In addition to thalamocortical afferents, the SP contains other major systems of cortical afferents, such as those originating from the basal forebrain (Kostović, 1986), monoaminergic brainstem nuclei (Verney, 1999), contralateral cerebral hemisphere (Schwartz and Goldman-Rakic, 1991), and ipsilateral corticocortical fibers. Thus, the SP appears to be highly involved in the differentiation of the cerebral cortex based on interactions with ingrowing axon systems. The role of the SP in the proper guidance and targeting of thalamocortical afferents to their final CP targets is well documented (Allendoerfer and Shatz, 1994; O'Leary et al., 1994; Braisted et al., 2000). It seems probable that other, non-thalamic cortical afferents need similar and complex molecular and cellular interactions to locate and recognize their proper cortical postsynaptic targets. The SP serves as a “waiting” compartment for all these classes of cortical afferents, thus providing ample opportunity for multiple interactions of these afferent fibers with surrounding cellular elements. However, the SP obviously has multiple developmental roles. For example, the neurons of the SP take part in the establishment of early and transient cortical neuronal circuits, and serve as pioneer neurons in the establishment of cortico-subcortical projections (Kostović and Rakic, 1990; Allendoerfer and Shatz, 1994; O'Leary et al., 1994; Ulfig et al., 2000). Therefore, the SP is probably of great functional significance during the corresponding stages of development of the premature infant brain (Volpe, 1996, 2000). For example, the majority of deep synapses in the midfetal human cortex are formed on neurons of the SP, and we have already emphasized the significance of predominantly deep synaptic elements and events between 22 and 28 W. Although the synaptogenesis in the human cortical anlage begins very early (around 8 W (Molliver et al., 1973; Kostović and Molliver, 1974)), it continues in essentially bilaminar fashion up to 28 W, with distribution of synaptic elements and their corresponding dendritic targets above and below the CP, and with a predominance of deep synapses. The bilaminar pattern of the synaptic distribution gradually disappears after 28 W, in parallel with the synaptogenesis in the superficial CP and the differentiation of layer III pyramidal neurons.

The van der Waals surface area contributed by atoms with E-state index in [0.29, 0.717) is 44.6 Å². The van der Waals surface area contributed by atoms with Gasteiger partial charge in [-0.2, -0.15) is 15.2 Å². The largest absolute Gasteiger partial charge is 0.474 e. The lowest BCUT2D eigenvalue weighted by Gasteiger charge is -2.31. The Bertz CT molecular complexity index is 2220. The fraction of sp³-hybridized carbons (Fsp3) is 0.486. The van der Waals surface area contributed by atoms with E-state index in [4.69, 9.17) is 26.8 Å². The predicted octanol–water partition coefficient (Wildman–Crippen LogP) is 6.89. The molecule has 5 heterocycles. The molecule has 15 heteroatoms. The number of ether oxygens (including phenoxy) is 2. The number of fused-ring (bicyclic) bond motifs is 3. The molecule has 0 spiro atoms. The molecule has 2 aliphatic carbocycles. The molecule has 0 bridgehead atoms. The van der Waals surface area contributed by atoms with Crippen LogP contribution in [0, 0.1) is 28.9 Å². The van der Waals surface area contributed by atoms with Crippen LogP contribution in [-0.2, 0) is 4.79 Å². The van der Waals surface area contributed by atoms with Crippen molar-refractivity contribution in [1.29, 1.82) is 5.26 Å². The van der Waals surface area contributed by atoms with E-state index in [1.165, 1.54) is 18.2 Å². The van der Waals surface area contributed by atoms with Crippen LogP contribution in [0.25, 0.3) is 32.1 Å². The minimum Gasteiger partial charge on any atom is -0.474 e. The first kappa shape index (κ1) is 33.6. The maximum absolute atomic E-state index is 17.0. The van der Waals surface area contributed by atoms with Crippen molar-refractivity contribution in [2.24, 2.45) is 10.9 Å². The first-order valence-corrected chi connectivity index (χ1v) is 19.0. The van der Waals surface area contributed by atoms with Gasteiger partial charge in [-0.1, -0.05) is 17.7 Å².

It is important to note that the deep source of electrical activity prevails throughout the period of very preterm infants, causing the immaturity of cortical electrical response (Kostović et al., 1995). This simple fact has remained largely unnoticed in numerous studies of electrophysiological development in preterm infants. However, the data presented in this and other works strongly suggest that deep synaptogenesis, together with the establishment of thalamocortical circuitry, is crucial for the transient patterns of organization of cortical connectivity in preterm infants. Whereas synaptogenesis predominantly occurs postnatally, the initial, prenatal synaptogenesis is vital for the establishment of functional circuitry elements and signaling pathways in the cerebral cortex.

When considering the pathogenesis of cognitive deficits after brain lesions in preterm infants, one should take into account the role of the SP and its neurons in the formation of cortical connections and the functioning of transient fetal circuits (Kostović et al., 1989; Volpe, 1996, 2000). It is interesting to note that abnormalities of subplate neurons have been recently implicated in the pathogenesis of schizophrenia (Bloom, 1993; Jones, 1997).